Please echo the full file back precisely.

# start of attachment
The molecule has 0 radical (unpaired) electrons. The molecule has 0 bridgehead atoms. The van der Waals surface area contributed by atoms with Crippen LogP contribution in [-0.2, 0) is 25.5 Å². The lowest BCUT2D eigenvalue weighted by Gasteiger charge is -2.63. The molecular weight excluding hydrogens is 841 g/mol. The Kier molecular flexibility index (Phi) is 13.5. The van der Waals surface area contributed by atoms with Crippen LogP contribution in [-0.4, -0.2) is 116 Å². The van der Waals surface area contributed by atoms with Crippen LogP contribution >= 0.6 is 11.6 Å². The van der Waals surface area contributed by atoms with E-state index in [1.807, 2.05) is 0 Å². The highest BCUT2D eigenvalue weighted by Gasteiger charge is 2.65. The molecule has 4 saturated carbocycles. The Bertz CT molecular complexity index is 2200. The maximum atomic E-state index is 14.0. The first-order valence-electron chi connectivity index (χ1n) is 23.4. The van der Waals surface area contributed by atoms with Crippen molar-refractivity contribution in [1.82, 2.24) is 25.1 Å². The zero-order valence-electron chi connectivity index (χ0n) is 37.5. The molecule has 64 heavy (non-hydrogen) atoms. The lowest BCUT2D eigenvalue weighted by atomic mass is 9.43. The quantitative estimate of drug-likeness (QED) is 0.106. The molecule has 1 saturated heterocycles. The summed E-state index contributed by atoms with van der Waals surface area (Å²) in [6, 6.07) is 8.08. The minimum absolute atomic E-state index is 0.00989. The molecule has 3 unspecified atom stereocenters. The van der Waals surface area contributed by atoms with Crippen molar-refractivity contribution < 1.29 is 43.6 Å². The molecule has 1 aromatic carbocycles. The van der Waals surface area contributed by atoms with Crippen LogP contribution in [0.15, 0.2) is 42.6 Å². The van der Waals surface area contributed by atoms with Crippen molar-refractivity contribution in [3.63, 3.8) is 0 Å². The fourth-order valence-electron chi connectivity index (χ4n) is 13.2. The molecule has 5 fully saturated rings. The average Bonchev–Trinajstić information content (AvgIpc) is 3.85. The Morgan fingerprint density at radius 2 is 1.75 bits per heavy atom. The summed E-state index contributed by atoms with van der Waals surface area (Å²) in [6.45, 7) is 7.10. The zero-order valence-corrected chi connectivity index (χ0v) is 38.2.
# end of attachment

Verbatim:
The molecule has 0 radical (unpaired) electrons. The molecule has 0 bridgehead atoms. The van der Waals surface area contributed by atoms with Crippen LogP contribution in [-0.2, 0) is 25.5 Å². The lowest BCUT2D eigenvalue weighted by Gasteiger charge is -2.63. The molecular weight excluding hydrogens is 841 g/mol. The Kier molecular flexibility index (Phi) is 13.5. The van der Waals surface area contributed by atoms with Crippen LogP contribution in [-0.4, -0.2) is 116 Å². The van der Waals surface area contributed by atoms with Crippen LogP contribution >= 0.6 is 11.6 Å². The van der Waals surface area contributed by atoms with E-state index in [1.807, 2.05) is 0 Å². The highest BCUT2D eigenvalue weighted by Gasteiger charge is 2.65. The molecule has 4 saturated carbocycles. The Bertz CT molecular complexity index is 2200. The maximum atomic E-state index is 14.0. The first-order valence-electron chi connectivity index (χ1n) is 23.4. The van der Waals surface area contributed by atoms with Crippen molar-refractivity contribution in [1.82, 2.24) is 25.1 Å². The zero-order valence-electron chi connectivity index (χ0n) is 37.5. The molecule has 64 heavy (non-hydrogen) atoms. The lowest BCUT2D eigenvalue weighted by atomic mass is 9.43. The quantitative estimate of drug-likeness (QED) is 0.106. The molecule has 1 saturated heterocycles. The summed E-state index contributed by atoms with van der Waals surface area (Å²) in [6, 6.07) is 8.08. The minimum absolute atomic E-state index is 0.00989. The molecule has 3 unspecified atom stereocenters. The van der Waals surface area contributed by atoms with Crippen molar-refractivity contribution < 1.29 is 43.6 Å². The molecule has 1 aromatic carbocycles. The van der Waals surface area contributed by atoms with Crippen LogP contribution in [0.15, 0.2) is 42.6 Å². The van der Waals surface area contributed by atoms with Crippen molar-refractivity contribution in [3.63, 3.8) is 0 Å². The fourth-order valence-electron chi connectivity index (χ4n) is 13.2. The molecule has 5 fully saturated rings. The average Bonchev–Trinajstić information content (AvgIpc) is 3.85. The Morgan fingerprint density at radius 2 is 1.75 bits per heavy atom. The summed E-state index contributed by atoms with van der Waals surface area (Å²) in [6.45, 7) is 7.10. The zero-order valence-corrected chi connectivity index (χ0v) is 38.2.